Bittersweet Victory: Musqueam Save Site From Condo Developers By Buying It
It’s a bittersweet victory for the Musqueam, who won their battle to stop development atop an ancient village but could only do so by buying it back.
Overall, though the organizers of a months-long anti-condominium blockade atop the ancient Musqueam Nation village of c̓əsnaʔəm, which includes a burial site, are celebrating after their band finally hammered out a deal to buy and preserve the site, also known as Marpole Midden, in Vancouver, British Columbia. After 18 months of talks, community members have announced plans to place permanent educational signage on the archaeological site, and likely commission several carved poles to honor the more than 4,000-year-old village.
“We're not happy we had to buy it with our own funds,” blockade organizer Cecilia Point told Indian Country Today Media Network. “But knowing it will be preserved, the end result is that we're happy. Without our blockade, there's no way that would have been protected, because ... as long as we weren't watching, they'd go back to work.”
An instrumental figure in the protests, which saw several blockades temporarily stop traffic on the bridge leading to Vancouver's international airport, Point said her vision is that “when people come from all over world ... they'll see a sign that says ‘Welcome to Musqueam Territory.’ ”
Musqueam Chief Wayne Sparrow could not be reached for comment, but in a statement announcing the sale he acknowledged the activists “who drove this process on the ground level” for the victory.
“It is our teachings to always protect the interests of our membership, including our lands, history, and culture,” Sparrow said. “The successful resolution of the development plans for these lands demonstrates First Nations and private property owners can work together to understand each other’s interests, and conduct business in a respectful way.”
The historic village contains a burial site, and several sets of human remains were uncovered as the developer Century Group prepared the property for condominiums and an underground parkade. Even though it was privately held, the site had in fact already been a National Historic Site since 1933. It is one of the largest pre-contact middens—domestic waste dumps—in western Canada.
The site represents more than simply a midden, however; the community was occupied until inhabitants were decimated by a smallpox epidemic roughly 200 years ago. Last year the City of Vancouver approved a 108-unit residential construction on the site, but after human remains were discovered, the mayor and city councilors lent their support to the blockade.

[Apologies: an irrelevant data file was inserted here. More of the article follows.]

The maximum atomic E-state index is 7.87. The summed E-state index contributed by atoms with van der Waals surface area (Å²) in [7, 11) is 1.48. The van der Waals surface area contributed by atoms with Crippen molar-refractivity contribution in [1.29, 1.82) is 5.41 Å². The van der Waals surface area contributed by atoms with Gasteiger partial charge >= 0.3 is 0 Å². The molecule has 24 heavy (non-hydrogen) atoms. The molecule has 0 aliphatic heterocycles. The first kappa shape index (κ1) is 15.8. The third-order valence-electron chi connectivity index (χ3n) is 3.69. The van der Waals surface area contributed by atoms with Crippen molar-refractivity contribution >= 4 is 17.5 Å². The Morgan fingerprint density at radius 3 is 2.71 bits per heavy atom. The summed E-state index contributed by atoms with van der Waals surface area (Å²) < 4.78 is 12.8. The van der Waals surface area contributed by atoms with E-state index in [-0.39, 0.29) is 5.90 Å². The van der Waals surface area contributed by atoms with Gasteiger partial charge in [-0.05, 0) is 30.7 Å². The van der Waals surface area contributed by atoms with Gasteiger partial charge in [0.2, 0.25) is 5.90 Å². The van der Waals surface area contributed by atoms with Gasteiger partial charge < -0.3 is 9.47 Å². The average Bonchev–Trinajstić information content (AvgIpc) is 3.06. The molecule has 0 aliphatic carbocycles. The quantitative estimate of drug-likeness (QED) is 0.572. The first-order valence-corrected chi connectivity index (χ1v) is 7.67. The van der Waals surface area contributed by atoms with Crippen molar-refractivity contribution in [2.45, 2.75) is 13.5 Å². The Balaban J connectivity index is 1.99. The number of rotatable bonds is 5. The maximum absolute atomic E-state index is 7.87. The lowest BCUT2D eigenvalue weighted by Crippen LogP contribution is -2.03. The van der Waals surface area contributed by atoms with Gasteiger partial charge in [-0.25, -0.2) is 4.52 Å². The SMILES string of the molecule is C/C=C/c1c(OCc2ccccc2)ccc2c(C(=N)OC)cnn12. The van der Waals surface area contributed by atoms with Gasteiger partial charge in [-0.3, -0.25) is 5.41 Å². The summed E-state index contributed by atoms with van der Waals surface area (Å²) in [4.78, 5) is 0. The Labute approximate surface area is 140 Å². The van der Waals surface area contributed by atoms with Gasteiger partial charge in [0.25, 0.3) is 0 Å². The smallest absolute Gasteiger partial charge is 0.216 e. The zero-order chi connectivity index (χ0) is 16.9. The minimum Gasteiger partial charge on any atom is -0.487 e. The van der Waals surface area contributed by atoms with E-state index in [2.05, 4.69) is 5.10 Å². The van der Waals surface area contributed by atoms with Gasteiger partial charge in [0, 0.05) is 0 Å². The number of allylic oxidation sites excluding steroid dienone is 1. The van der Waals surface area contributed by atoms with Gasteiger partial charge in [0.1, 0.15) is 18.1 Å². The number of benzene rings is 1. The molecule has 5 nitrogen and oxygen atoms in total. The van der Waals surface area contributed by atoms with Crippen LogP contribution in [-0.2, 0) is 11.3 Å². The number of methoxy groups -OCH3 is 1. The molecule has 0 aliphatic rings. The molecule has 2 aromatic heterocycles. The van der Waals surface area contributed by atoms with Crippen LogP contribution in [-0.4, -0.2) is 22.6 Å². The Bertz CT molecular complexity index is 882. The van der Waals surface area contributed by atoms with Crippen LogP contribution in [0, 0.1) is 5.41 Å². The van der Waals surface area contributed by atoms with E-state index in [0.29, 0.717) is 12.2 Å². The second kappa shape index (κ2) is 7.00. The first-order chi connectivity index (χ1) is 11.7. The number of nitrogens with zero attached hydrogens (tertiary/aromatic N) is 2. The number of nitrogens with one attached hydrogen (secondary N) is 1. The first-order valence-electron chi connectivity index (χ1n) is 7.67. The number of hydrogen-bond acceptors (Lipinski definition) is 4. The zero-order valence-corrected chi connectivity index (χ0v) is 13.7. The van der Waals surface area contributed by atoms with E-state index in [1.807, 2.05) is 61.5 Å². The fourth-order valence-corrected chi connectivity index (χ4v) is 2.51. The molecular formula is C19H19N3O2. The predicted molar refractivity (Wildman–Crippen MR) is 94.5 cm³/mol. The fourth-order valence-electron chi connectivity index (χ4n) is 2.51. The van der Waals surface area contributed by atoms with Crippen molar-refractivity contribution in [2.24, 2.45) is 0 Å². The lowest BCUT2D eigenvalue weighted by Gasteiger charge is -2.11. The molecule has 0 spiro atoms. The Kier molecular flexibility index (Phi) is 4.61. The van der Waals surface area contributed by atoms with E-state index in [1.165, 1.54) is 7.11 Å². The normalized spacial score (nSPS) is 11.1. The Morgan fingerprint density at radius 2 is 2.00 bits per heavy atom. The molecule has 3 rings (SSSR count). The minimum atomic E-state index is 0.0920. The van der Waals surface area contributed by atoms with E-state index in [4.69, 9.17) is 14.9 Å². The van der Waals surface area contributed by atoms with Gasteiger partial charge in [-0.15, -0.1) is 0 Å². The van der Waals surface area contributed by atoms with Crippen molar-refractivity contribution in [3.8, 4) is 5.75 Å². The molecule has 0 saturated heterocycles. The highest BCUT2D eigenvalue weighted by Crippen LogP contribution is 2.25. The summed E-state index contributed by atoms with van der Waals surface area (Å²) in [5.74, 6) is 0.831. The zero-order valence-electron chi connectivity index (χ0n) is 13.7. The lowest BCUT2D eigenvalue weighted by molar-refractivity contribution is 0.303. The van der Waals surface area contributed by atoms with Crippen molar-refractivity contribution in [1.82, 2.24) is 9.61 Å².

“This unearthing of additional intact ancestral remains caused great anguish to Musqueam members,” the band said in a statement. “The proposed development would have destroyed an ancient and sacred burial place, a site precious to Musqueam.”
Point's sister, Mary, also took part in the protest. The siblings began blocking work at the site on March 12, 2012. In an earlier interview, Mary said the owners' claims to have owned the property for more than 50 years were moot, since the Musqueam had never given up the land in the first place.
“Our history is written in the earth,” she said. “Those archaeological layers of the earth represent us. We didn't have any rights for most of our time since colonization.... The community has said that wherever our remains are found, they stay.”
Buoyed by their victory, the community is now preparing to mark the site for generations to come. But with flags and signs sent in solidarity from First Nations across Canada and south of the border, and hung on construction fencing throughout the protest, the issue has brought attention to the challenges of protecting burial sites in the face of modern developments. For example, plans to expand a golf course over a Mohawk cemetery in 1990 sparked a massive confrontation at Kanesatake, known as the Oka Crisis, which saw Canada send its army in alongside Quebec police to arrest protesting warriors after a police officer was shot dead.
Today the Cheslatta band in British Columbia is battling the ongoing hydroelectricity flooding, which has exposed dozens of human remains from graveyards. The Cheslatta recently announced they had filed an application to build a water diversion that would restore a dried-up river and prevent more bodies from washing out.
Point called the Musqueam victory a great sign that direct action can preserve indigenous heritage, and thanked the various First Nations and non-aboriginal supporters who lent their voices to protect c̓əsnaʔəm.
“It's great,” Point said of the sale. “I go by there now and smile and think, 'We did it!' I stayed for almost 200 days—it was very, very hard. I took a leave of absence from my job for months. I have to say, I'm having very good sleeps now!”
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